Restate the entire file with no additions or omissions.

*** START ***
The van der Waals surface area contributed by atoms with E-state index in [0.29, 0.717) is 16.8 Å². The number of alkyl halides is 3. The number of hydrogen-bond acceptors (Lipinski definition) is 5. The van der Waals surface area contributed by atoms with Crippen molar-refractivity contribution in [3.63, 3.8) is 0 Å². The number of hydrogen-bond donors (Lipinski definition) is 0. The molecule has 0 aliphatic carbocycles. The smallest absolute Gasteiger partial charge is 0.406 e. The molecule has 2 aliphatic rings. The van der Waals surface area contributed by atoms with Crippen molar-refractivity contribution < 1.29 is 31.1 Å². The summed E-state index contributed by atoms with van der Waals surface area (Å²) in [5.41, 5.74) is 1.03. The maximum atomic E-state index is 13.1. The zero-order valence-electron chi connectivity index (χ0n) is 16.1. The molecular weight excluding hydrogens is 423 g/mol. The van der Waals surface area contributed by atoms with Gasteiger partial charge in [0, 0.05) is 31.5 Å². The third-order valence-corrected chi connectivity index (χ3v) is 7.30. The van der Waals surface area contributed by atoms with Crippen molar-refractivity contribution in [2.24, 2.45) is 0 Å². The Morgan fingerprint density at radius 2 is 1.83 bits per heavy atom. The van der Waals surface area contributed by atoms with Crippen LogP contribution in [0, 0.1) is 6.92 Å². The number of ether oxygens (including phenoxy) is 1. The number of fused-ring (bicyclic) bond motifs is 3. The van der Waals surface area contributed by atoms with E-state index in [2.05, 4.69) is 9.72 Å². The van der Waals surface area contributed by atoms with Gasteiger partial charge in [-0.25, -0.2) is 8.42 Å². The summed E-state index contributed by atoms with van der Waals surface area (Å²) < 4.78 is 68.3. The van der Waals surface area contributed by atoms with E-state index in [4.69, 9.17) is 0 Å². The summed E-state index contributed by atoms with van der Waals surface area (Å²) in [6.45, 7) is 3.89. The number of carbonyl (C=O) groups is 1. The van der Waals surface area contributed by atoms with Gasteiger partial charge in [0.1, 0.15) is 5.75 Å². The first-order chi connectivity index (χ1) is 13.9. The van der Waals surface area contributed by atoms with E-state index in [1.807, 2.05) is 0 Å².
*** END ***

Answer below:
The van der Waals surface area contributed by atoms with E-state index in [0.29, 0.717) is 16.8 Å². The number of alkyl halides is 3. The number of hydrogen-bond acceptors (Lipinski definition) is 5. The van der Waals surface area contributed by atoms with Crippen molar-refractivity contribution in [3.63, 3.8) is 0 Å². The number of hydrogen-bond donors (Lipinski definition) is 0. The molecule has 0 aliphatic carbocycles. The smallest absolute Gasteiger partial charge is 0.406 e. The molecule has 2 aliphatic rings. The van der Waals surface area contributed by atoms with Crippen molar-refractivity contribution < 1.29 is 31.1 Å². The summed E-state index contributed by atoms with van der Waals surface area (Å²) in [5.41, 5.74) is 1.03. The maximum atomic E-state index is 13.1. The zero-order valence-electron chi connectivity index (χ0n) is 16.1. The molecular weight excluding hydrogens is 423 g/mol. The van der Waals surface area contributed by atoms with Gasteiger partial charge in [0, 0.05) is 31.5 Å². The third-order valence-corrected chi connectivity index (χ3v) is 7.30. The van der Waals surface area contributed by atoms with Crippen molar-refractivity contribution in [2.24, 2.45) is 0 Å². The Morgan fingerprint density at radius 2 is 1.83 bits per heavy atom. The van der Waals surface area contributed by atoms with Crippen LogP contribution in [0, 0.1) is 6.92 Å². The number of ether oxygens (including phenoxy) is 1. The number of fused-ring (bicyclic) bond motifs is 3. The van der Waals surface area contributed by atoms with E-state index in [2.05, 4.69) is 9.72 Å². The van der Waals surface area contributed by atoms with Gasteiger partial charge in [-0.25, -0.2) is 8.42 Å². The summed E-state index contributed by atoms with van der Waals surface area (Å²) < 4.78 is 68.3. The van der Waals surface area contributed by atoms with E-state index in [4.69, 9.17) is 0 Å². The summed E-state index contributed by atoms with van der Waals surface area (Å²) in [6.45, 7) is 3.89. The number of carbonyl (C=O) groups is 1. The van der Waals surface area contributed by atoms with Gasteiger partial charge in [0.1, 0.15) is 5.75 Å². The first-order chi connectivity index (χ1) is 13.9. The van der Waals surface area contributed by atoms with E-state index in [1.807, 2.05) is 0 Å².